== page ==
The casting of lots to make decisions has a long history, ranging from the biblical commandment for Moses to divide the land to Roman emperors giving away property and slaves by drawing names. It was only in the late twentieth century that state governments began to adopt this form of gambling as a way to raise funds, and when they did, it was with a lot of controversy. The defenders of the lottery argued that because people would gamble anyway, it might as well be government-run and the profits could help pay for public goods like education and social services.
Lottery revenues typically spike shortly after a state adopts the game, but they then level off and may decline. To keep revenues up, games must be introduced regularly. This introduces the risk that some people will become bored with the game, and if too many of them stop playing, the revenue base can plummet.
To ward off boredom, state lotteries have experimented with a variety of innovations since the first ticket sales in 1964. For a time, they were little more than traditional raffles in which the public purchased tickets for a drawing to be held at a future date. But by the mid-1970s, they were using new technology to create what Cohen terms “instant games.”
Rather than a waiting period, these games involve the instant issuance of tickets. Players choose a combination of numbers and hope to match the winning combinations drawn by the computer. The odds of winning vary with the number of available numbers and the number of times each combination has been drawn. However, the chances of a player’s chosen numbers appearing are still very small: a single pair of numbers has the same chance of being drawn as any other two-number combination.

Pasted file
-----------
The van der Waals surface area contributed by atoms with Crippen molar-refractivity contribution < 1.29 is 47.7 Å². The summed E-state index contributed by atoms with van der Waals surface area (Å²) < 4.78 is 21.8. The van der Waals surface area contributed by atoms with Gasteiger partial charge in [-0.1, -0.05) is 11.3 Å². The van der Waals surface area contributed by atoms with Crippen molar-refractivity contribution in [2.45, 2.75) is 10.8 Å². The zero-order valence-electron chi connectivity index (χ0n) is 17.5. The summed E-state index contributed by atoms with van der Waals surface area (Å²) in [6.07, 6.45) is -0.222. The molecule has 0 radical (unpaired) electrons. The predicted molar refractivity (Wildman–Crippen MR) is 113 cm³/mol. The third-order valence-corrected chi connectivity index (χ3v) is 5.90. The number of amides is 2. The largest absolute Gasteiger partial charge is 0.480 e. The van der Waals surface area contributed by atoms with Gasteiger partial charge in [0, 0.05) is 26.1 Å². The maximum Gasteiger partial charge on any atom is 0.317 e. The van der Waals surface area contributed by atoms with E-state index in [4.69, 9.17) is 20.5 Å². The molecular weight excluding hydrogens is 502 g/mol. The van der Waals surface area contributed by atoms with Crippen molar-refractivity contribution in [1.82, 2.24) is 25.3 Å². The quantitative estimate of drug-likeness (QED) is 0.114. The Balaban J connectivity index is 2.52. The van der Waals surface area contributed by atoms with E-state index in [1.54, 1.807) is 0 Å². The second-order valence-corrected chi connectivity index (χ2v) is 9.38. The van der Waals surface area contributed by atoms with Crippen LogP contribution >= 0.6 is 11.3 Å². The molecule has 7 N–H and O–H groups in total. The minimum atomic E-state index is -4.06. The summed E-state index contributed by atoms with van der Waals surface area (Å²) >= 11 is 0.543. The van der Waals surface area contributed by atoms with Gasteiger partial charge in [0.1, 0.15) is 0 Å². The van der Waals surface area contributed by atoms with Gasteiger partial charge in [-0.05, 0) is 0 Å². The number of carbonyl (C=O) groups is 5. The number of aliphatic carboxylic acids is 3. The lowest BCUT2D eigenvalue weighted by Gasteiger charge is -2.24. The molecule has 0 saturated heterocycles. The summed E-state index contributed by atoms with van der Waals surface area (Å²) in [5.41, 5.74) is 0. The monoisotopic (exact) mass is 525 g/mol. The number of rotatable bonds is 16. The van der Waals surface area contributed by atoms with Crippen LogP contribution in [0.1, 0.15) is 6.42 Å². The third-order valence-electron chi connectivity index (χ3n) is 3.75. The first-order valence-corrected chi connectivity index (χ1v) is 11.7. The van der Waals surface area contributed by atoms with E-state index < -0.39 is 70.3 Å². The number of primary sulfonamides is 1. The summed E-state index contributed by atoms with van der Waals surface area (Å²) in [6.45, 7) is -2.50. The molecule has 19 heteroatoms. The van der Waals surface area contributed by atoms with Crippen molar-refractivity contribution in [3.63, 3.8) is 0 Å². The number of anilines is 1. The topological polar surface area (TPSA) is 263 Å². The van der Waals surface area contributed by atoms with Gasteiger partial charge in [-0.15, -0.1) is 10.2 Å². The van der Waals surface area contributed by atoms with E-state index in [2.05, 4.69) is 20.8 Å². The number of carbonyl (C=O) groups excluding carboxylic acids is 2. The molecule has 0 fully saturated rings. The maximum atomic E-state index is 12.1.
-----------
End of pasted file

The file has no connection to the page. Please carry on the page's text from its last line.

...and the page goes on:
As a result, the instant games have grown increasingly popular. They can be played at convenience stores, where they are heavily promoted, and also online. But because the tickets are not sold at face value, they cost a bit more than traditional lottery tickets.
A major problem is that these state-run games often promote gambling to groups that are disproportionately poor or black. The promotion is done largely through advertising, which tends to be heavily concentrated in poor and minority neighborhoods. These ads can exacerbate problems by luring young people into gambling, encouraging them to believe that it is an easy way to get rich, and fueling the myth that lottery play is harmless.
In an era defined by antitax sentiment, state governments have come to depend on lottery proceeds. But they must balance those benefits with the moral implications of running an activity that entices poor people to spend money they might otherwise save for their own needs. And even if that does not lead to serious problems, it raises the question of whether lotteries are a sound policy in an age where many families need the income they produce and when it is hard for many Americans to get ahead.